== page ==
Kaylin Korte was just finishing up her age 13 season with the UNO Volleyball Club when she first heard from a collegiate volleyball program.
Within a year or two, Korte said she was getting 10 to 12 letters a week from colleges wanting her to join their volleyball programs. She heard from Michigan, Michigan State, Northwestern, Florida State, Georgia and Oregon, among many others. Coaches were in attendance at virtually every club tournament in which she played.
“[Being recruited heavily is] a big accomplishment, especially since I was so young as it was happening, and so I would try to take it all in. It definitely felt good. Who wouldn’t want it at that age?” Korte said. “But then it was also very stressful.”
Still only a sophomore at Morris, Korte already has put an end to the recruiting process. She verbally committed to the University of Illinois and its volleyball team March 3.
A February visit to the Champaign-Urbana campus sealed the deal.
Before then, Korte always had seen herself going far away to college.
She also said that Illinois did not have a particularly special place in her heart until her visit.
“It wasn’t like it was my life’s goal to go there,” Korte said. “They scouted me at a tournament and talked to me in person. Everything about it all fit what I was looking for. I had visited Loyola before, and there was no comparing it to Loyola. I mean, Loyola is a beautiful school, but I saw myself somewhere bigger.”
A number of prominent Division I schools, including Florida State, Georgia, Michigan, Michigan State and Northwestern, showed at least some interest in Korte before she committed, she said.
Morris coach Jackie Litwiller said Korte definitely will be the first player in her five-year tenure, and the first Morris player she knows of, to play volleyball for a Big Ten Conference school.
“I was a little surprised by her early decision, but I knew that she was heavily into the process of looking at and visiting schools to see what her options were,” Litwiller said. “I personally have not had an underclassman receive this sort of attention from these types of programs. I can’t say for the coaches before me. It says a lot about her as a student, player and person.”
Although Korte had no idea she would arrive at such a decision when she visited Illinois, finding a fit quickly was a priority from the beginning of her search.
“I definitely knew that it was one of my goals to be committed early,” Korte said. “That’s a big accomplishment and a big weight off my chest. Other sophomores don’t have an opportunity like I do. So it definitely was in my mind when I visited the U of I.”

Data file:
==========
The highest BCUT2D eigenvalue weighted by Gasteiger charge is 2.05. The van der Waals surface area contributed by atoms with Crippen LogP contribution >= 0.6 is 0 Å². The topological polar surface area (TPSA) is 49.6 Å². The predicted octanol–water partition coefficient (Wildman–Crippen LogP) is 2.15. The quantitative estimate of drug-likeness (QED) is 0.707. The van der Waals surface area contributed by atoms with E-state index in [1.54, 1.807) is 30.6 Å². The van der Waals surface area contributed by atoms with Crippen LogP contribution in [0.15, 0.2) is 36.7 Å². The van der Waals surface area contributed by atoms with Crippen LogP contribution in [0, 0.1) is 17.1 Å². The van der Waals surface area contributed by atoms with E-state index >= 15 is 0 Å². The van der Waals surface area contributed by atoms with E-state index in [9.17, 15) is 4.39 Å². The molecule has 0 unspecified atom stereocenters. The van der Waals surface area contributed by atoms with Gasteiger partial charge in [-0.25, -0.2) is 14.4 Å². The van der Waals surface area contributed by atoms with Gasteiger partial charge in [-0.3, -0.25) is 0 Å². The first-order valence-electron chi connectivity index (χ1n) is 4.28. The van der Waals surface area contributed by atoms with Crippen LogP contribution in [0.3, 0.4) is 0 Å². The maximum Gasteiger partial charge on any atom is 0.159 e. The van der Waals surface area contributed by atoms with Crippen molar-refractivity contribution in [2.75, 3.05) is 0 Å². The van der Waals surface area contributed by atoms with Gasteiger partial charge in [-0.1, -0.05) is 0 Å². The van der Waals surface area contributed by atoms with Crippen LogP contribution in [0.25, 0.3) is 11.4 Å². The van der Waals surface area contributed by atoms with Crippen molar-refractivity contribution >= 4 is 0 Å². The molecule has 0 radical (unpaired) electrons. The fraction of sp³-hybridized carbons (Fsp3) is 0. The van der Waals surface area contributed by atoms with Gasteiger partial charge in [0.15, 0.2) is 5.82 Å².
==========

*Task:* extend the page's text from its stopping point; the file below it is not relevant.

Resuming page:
Korte’s older sister, Kendall, is a freshman and a volleyball player at D II Lander University.
Although Kendall’s college selection process was much different from Kaylin’s – Kendall was late to commit – the older sister did give some advice to the younger.
“[Kendall] definitely told me, or I learned from her, to ask questions. It sounds really cliché to say that, but you have to ask so many questions to make sure that it’s for you,” Kaylin said. “She would tell me, ‘Once you find that one college, you will automatically know that it’s for you.’”
Litwiller has high hopes for the 2014 Redskins, and Korte figures to be front and center in what they do. She led them in kills during a 19-win season in 2013.
“Kaylin is the type of player that plays all out all of the time, she loves the competition. A true competitor which I am hopeful will continue to grow and develop as she continues on,” Litwiller said.”
“I would like to see her at the top of the (Northern Illinois Big 12 East) conference when it comes to her hitting percentage as well as defensively. I want to see her continuing to work on her vertical and her strength. Her court awareness is already very good, but if she can continue to work on seeing and anticipating what the other team is doing, she will be unstoppable. She also has been working on different serving options that will add another element to her game, which is an overall asset to any program.”
Korte said that committing early will not change her approach to the game, nor will it lessen the pressure she feels to perform well.
In fact, she has specific improvements she hopes to make before she joins the Fighting Illini.
“I need to work on reading where I need to hit. That’s huge when you get to against top competition, where there are so many taller players and opponents,” Korte said. “I need to work on placing my hips better, and also my defense, the same thing – you need to read where the place you need to be is in the back row.”